Sponsored by: The Center for Ancient Studies and Archaeology
Research Archaeologist, Southern Oregon University Laboratory of Anthropology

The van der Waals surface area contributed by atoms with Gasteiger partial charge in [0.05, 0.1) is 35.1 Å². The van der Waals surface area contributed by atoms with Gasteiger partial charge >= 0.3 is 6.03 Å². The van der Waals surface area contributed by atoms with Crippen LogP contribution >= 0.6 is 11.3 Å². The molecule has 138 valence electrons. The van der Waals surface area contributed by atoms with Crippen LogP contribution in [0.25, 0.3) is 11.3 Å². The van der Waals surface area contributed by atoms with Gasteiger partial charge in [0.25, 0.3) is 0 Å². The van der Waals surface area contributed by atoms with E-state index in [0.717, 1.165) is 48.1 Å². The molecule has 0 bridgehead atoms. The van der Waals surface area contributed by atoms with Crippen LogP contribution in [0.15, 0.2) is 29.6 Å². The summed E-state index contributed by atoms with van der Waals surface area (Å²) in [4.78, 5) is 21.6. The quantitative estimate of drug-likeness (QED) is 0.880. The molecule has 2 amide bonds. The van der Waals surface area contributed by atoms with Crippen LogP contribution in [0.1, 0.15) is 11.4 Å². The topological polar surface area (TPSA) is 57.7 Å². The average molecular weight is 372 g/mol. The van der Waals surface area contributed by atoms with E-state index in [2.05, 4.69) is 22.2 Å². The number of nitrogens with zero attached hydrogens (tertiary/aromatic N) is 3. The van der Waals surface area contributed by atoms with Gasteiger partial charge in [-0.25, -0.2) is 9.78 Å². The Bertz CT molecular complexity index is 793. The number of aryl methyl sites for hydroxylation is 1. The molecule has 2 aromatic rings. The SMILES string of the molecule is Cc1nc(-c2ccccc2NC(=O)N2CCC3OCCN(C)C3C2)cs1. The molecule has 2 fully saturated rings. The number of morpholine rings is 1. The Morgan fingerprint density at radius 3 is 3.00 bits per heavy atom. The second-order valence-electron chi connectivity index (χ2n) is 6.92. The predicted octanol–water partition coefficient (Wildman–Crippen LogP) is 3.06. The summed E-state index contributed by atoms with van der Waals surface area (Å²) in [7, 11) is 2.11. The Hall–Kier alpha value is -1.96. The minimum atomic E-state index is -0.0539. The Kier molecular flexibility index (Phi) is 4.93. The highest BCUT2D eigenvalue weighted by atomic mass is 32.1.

Chinese immigrants were central to many 19th century Oregon industries including mining, railroad construction, hop farming, and coastal canneries. Despite this, their story has often been omitted, downplayed, or relegated to exotic footnotes in local histories. The Oregon Chinese Diaspora Project (OCDP) is a multi-agency partnership that has been excavating sites across the state in order to better understand and share the history of Oregon’s early Chinese residents. We have partners digging in the dirt and the dusty archives in both Oregon and China’s Guangdong Province in search of clues about the thousands of Chinese immigrants that called Oregonian home. Now in its third year, the project has conducted archaeological research two rural Oregon Chinatowns, several remote mining camps, and two work camps associated with the construction of the Oregon and California Railroad. This talk will highlight some of our recent findings—including evidence of a Chinese blacksmith shop in the Blue Mountains—and explore ongoing themes such as household and community life, and the risks and rewards for Chinese men and women living in rural Oregon during the Chinese Exclusion era.